• British Columbia now has a province-wide process for receiving and responding to complaints about the quality of health care services (a “patient care quality complaint”).(22) The Patient Care Quality Office is the central complaints office within each health authority. It is required to receive, investigate and respond to complaints regarding the quality of care that a person receives. It covers both the delivery of the services and the quality of the services. The Office derives its authority from the Patient Care Quality Review Board Act(S.B.C. 2008, c.35).(23)
  • Patient Care Quality Officers review complaints received, investigate and are required to provide responses back to the complainant within 30 business days, giving information about what was learned during the investigation. The Act also requires each regional health authority to establish a Patient Care Quality Review Board to review complaints that remain unanswered within 30 days or not answered to the person’s satisfaction.
  • Human Rights Code (24)- The Code protects people from discrimination in many areas including “accommodations, services or facilities customarily available to the public”.(25) In order to be “discrimination”, the action must be without bona fide and reasonable justification. (26) The Code also protects from harassment (a form of discrimination)(27). Unlike the Charter which only covers [public] government action, the Human Rights Code covers the actions of both public and private bodies. The areas protected for accommodation, services or facilities relate to a person’s or group’s age, physical or mental disability, race, colour, ancestry, place of origin, religion, marital status, family status, physical or mental disability, sex, or sexual orientation.(28) Cases are heard by the Human Rights Tribunal,
  • Ombudsperson Act(29) - The Office of the Ombudsperson is responsible for assuring that specified provincial government ministries or public agencies treat the public fairly and reasonably. The Office is responsible to impartially investigate the complaints to determine whether fair treatment has occurred, and whether the actions and decisions of provincial government ministries or public agencies were consistent with relevant legislation, policies and procedures.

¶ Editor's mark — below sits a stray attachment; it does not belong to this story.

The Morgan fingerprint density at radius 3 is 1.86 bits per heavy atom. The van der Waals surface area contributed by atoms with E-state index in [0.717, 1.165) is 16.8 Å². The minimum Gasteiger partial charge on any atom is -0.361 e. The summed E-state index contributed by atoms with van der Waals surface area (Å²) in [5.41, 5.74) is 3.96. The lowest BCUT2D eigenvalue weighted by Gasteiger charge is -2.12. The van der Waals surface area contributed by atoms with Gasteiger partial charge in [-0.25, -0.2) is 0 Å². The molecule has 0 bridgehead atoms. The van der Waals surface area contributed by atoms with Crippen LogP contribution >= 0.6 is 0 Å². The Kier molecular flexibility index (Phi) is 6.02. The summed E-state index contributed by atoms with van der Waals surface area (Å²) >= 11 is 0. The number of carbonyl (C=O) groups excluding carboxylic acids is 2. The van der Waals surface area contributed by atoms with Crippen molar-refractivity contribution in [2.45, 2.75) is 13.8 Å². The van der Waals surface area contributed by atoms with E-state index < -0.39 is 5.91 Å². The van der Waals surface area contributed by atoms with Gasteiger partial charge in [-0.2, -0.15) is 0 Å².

• Canadian Charter of Rights and Freedoms (30)- The Charter guarantees certain civil rights to people in Canada from the policies and actions of all level of government. It covers fundamental freedoms, equality rights, legal rights, democratic rights, mobility rights, and language rights, many of which are particularly relevant to the treatment of people in residential care.
  • Criminal Code (31) - As in any other setting, some actions that occur in residential care facilities such as theft, assault, gross neglect leading to death (32)or homicide may come within the scope of criminal law. The actions of staff, volunteers, visitors as well as residents can come under the force of the Criminal Code of Canada. Very recently, s. 215 of the Criminal Code (“failure to provide the necessaries of life") was used in a precedent setting way to lay a charge against staff in an institutional (non care) setting.(33)
  • A resident may have been experienced problems with family, neighbours or others in the community that follow the resident into the facility. New problems or conflicts may also develop there. In some of these cases, advocates and providers may need to be familiar with peace bonds (“810 recognizances”) and “no contact orders” issued by criminal court judges; “release conditions”. As well they may need to be familiar with “family law protection orders” under the Family Law Act.(34)
  • Consumer Protection - Some services provided to residents in care facilities may be direct performance contracts. The Business Practices and Consumer Protection Act (35) prohibits unfair practices, sets out the requirements for certain consumer contracts and provides licensing requirements for regulated businesses. The Act consolidated several consumer statutes. It protects consumers by standardizing contract terms, clarifying cancellation rights and ensuring that penalties for infractions are applied consistently across industries. The Ministry of Health is currently drafting standardized contract template for admission agreements.